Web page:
• HDDs and altitude

      Having spent a large portion of my time in the Air Force, and having been through several Rapid Decompressions, I assure you that you have greater issues over which to be concerned if you suddenly lose cabin pressure than a data burp.
  • The answer is: It depends.

    Just like everything else in life. There is no one answer to this least not until the price / capacity comes more inline with non-SSD disks.
    • It depends simpified

      It really depends on something more basic: are you willing to physically split your computer workload + data between a system drive (SSD) and a storage/backup drive (HDD)? For any power user, and really, any modern, up to speed consumer, that amounts to the ideal setup currently.

      If one insists on a single disk drive at this late point, or simply cannot afford a secondary drive, a 120GB SSD will almost always do the trick. I say this because it would be quite doubtful that any given user in that restrictive boat would qualify as a "power user."

      Needless to say, there are always external HDDs one can hook up by means as simple and basic as USB or FW to provide the requisite storage space to meet one's needs if internal installation proves daunting. IMO, there's little to no reason to be without a SSD - for sheer performance gains alone - circa 2012. It amounts to what RAM bump-ups used to accomplish.
  • And....

    No fragmentation issues to worry about. I haven't used a SSD in a computer, yet. But there might be less data corruption as well. Just a hunch. Fragmentation is a nightmare I don't want to deal with. Same thing with data corruption. If those two things either don't exist or not as big of a deal, then it is worth money, I (everyone) else would love it if SSD memory went down as fast as other chip prices. But it's a matter of these mfg processes to improve so they can get the yields up and meet demand. Plus, there are also speed and density improvements always coming down the road.
    • They are coming down in price.

      I don't foresee them matching the cost / capacity point of traditional hard disks anytime soon. But a usable (I don't consider 64/120GB usable) disk is going to affordable soon.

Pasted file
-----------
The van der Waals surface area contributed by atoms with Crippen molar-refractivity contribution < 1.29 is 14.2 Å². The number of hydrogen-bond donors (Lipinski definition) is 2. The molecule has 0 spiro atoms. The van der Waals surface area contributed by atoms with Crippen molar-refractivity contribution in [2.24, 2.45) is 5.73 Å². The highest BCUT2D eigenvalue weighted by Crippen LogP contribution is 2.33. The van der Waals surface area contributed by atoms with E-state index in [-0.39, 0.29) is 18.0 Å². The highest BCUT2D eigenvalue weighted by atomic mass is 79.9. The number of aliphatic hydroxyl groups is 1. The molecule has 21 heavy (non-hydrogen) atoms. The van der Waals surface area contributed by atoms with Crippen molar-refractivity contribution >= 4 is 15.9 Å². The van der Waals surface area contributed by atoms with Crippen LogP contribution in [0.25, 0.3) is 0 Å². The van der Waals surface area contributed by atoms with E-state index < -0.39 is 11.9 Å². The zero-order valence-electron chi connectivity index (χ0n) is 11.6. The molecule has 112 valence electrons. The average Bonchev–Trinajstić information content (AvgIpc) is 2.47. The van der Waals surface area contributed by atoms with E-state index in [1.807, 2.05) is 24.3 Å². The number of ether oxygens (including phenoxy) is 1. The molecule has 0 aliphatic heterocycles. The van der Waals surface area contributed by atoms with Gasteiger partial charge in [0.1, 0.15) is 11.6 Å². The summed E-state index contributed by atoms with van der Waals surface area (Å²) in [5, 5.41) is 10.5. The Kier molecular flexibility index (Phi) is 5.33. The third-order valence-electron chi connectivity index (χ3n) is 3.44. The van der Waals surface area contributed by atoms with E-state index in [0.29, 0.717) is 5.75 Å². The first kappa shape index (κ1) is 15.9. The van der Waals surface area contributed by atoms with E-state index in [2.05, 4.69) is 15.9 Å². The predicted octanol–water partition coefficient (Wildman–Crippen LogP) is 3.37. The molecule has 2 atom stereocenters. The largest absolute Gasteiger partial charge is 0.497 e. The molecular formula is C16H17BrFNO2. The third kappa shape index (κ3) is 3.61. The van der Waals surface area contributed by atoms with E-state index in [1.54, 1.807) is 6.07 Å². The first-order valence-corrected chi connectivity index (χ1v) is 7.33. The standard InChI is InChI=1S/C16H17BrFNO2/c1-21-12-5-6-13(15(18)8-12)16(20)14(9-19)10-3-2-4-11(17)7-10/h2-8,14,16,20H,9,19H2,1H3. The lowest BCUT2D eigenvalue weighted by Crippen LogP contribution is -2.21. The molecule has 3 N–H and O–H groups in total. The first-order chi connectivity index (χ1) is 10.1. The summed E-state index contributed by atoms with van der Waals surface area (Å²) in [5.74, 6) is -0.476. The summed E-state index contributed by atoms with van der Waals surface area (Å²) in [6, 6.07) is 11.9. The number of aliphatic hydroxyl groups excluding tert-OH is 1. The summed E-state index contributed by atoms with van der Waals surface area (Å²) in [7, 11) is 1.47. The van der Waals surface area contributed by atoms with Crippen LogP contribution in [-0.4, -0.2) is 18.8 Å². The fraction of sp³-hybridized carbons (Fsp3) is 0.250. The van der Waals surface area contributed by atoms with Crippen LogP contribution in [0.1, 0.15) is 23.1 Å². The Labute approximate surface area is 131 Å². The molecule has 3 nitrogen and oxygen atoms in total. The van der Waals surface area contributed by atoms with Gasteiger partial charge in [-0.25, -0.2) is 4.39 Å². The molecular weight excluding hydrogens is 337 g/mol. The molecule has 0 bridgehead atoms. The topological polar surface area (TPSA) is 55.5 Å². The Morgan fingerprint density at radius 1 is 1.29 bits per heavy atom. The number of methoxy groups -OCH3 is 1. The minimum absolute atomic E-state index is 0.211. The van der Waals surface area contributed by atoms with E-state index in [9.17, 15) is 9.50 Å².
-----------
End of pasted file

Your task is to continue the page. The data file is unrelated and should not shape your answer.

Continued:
• What are you storing?

        How is 120GB not usable? Windows is ~25GB, then add another 40GB for applications and some games. What else do you need? If you actually want to store large amounts of data that's what traditional hard drives are for. Even 80GB is usable.
        • Best use of consumer SSD = basic system drive

          64GB, 96GB and 120GB are perfectly suitable for XP, W7 and W8 system drives, the capacity range varying based on individual user needs. Anything more than this is overkill for 99% of the desktop computing population, to include power users.
          • gamers maybe

            I believe there are games around that need huge amounts of space and if an SSD improves gaming speed then a larger one would be needed. Personally I have windows and all my programmes (not data) on my 120GB SSD and it has loads of space left
        • Basic system drive PS

          Basic system drive (SSD) = operating system, programs (applications + utilities). Optionally: favorite games. Optionally: personal data like Documents.

          Storage drive (HDD) = common backups, drive images, games, personal data like Music, Videos, etc. Optionally: personal data like Documents.

          Bonesnap is on the mark.
    • Fragmentation is not caused by the drives

      The drive is just a storage device. Fragmentation is cause by the poor way the OS allocates memory spaces compounded by the poor programming habits of the developer.
      • Fragmentation is also

        caused by saving and deleting files. If you delete a file and then save another file thats bigger the file gets saved in non consecutive blocks. Thats affects retieving the data later.